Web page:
pollinators

Another Beneficial Insect Spotted at Robbins Farm Garden!

Locust Borer BeetleOn Saturday, September 8, 2012, I spotted this unusual insect gathering nectar from our garlic chive blossoms.   At first glance I thought it was some kind of wasp, but upon closer inspection, I decided that it was some kind of beetle.  (This type of visual imitation, by the way, is called biomimicry.  In this specific case, this beetle evolved to resemble a wasp as a deterrent to possible predators.)  After some online research, I discovered that what we had here is a Megacyllene robiniae  --aka a Locust Borer Beetle.  [Photo credit – Alan Jones].

This convincingly camouflaged beetle shouldn't be a problem in our garden, as this native insect only lays its eggs on, and then subsequently damages, black locust trees.  It was on the chive blossoms simply to feed, and, coincidentally, to pollinate.  So, as far as we are concerned, this is another beneficial insect helping to tend our garden!

For more info on this insect, see http://www.cirrusimage.com/beetles_locust_borer.htm

 

Stars for the Bees

A newcomer this year to our herb garden is unexpectedly boisterous and intriguing: The herb borage joined one of our two herb beds at the end of April, when we redug and redesigned them. It's already a hearty bush, about three feet tall and right now in heavy bloom. Known also as "starflower", its blooms appear on the plant in both blue and pink versions--apparently younger and older flowers. The honey bees are enjoying the plant immensely; the plant is known for producing good honey, and we're always happy to see pollinators in the garden. We're just learning about borage, since it isn't commonly found in North American herb gardens. It's a probable native of North Africa that has spread across Europe, Asia Minor, the Mediterranean, and South America. Borage is apparently easy to grow from seed, but we acquired our plant from Mahoney's; it's an annual that is said to reseed itself easily, so we won't need to shop for it next year.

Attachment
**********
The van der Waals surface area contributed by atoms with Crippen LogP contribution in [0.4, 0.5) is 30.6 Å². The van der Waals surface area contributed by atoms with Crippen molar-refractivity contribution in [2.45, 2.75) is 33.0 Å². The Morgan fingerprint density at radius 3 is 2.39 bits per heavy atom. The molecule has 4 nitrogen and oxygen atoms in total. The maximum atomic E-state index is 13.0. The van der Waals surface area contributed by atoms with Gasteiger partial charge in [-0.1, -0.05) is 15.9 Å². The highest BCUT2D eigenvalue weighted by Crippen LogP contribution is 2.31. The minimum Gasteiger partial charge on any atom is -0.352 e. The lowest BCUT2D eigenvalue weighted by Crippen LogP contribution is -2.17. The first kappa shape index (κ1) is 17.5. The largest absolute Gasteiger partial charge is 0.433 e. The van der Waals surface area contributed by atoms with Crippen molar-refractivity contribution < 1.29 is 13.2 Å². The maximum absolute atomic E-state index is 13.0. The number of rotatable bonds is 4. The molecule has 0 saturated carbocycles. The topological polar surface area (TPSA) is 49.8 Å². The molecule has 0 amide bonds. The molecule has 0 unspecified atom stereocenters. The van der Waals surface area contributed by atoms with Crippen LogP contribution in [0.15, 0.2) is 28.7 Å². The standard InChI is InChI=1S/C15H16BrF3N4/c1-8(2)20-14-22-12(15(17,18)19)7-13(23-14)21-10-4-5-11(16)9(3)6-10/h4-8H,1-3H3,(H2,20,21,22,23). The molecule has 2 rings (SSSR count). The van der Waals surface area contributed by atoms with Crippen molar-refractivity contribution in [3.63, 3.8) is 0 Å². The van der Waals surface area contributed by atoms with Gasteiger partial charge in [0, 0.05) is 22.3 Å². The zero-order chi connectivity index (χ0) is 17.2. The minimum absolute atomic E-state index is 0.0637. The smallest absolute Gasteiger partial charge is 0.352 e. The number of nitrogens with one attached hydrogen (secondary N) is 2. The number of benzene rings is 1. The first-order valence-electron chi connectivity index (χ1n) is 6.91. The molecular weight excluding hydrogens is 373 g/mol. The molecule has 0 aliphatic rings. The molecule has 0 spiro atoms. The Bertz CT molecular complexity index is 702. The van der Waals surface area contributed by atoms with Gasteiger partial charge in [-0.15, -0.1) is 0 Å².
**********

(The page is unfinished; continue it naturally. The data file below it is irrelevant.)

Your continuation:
We might have made more of the plant's role in companion planting, had we known: it repels tomato hornworms if planted with tomatoes--and cabbage worms when planted with brassicas (hurray!). The plant debris is also a helpful mulch; it contains high levels of calcium and potassium which help the setting of fruit for all fruits and vegetables.

The whole plant is edible, the leaves having a cucumber flavor (I can vouch for that, though the fuzziness of the leaves is a little odd on the tongue), the blooms somewhat honey-sweet; the flower is often used to decorate desserts as it is one of very few truly blue-colored edible substances. It can be used both as a fresh vegetable (in salads and soups) and as a dried herb (in tea).

Beyond its kitchen garden uses, the plant's seed oil is a rich source of gamma-linolenic acid (GLA), an omega-6 fatty acid found chiefly in vegetable oils. This fatty acid is found as a dietary supplement said to treat inflammation and auto-immune diseases like rheumatoid arthritis. Finally, borage is a traditional garnish in the Pimms Cup cocktail, the expected beverage at your neighborhood polo match or Wimbledon.

A quality we will not test, though it would have been timely on the 4th, is due to the plant containing nitrate of potash; when burned, the plant throws sparks with a tiny explosive sound.

Sources:

Grieve, M. (Maud) (1931). Borage. In A Modern Herbal. Retrieved from http://www.botanical.com/botanical/mgmh/b/borage66.html

Klein, Carol (2009, January 23). Star Turn. Retrieved July 9, 2012, from http://www.guardian.co.uk/lifeandstyle/2009/jan/24/carol-klein-borage

Borage. (2012, June 28). In Wikipedia, The Free Encyclopedia. Retrieved23:31, July 9, 2012, from http://en.wikipedia.org/w/index.php?title=Borage&oldid=499739160

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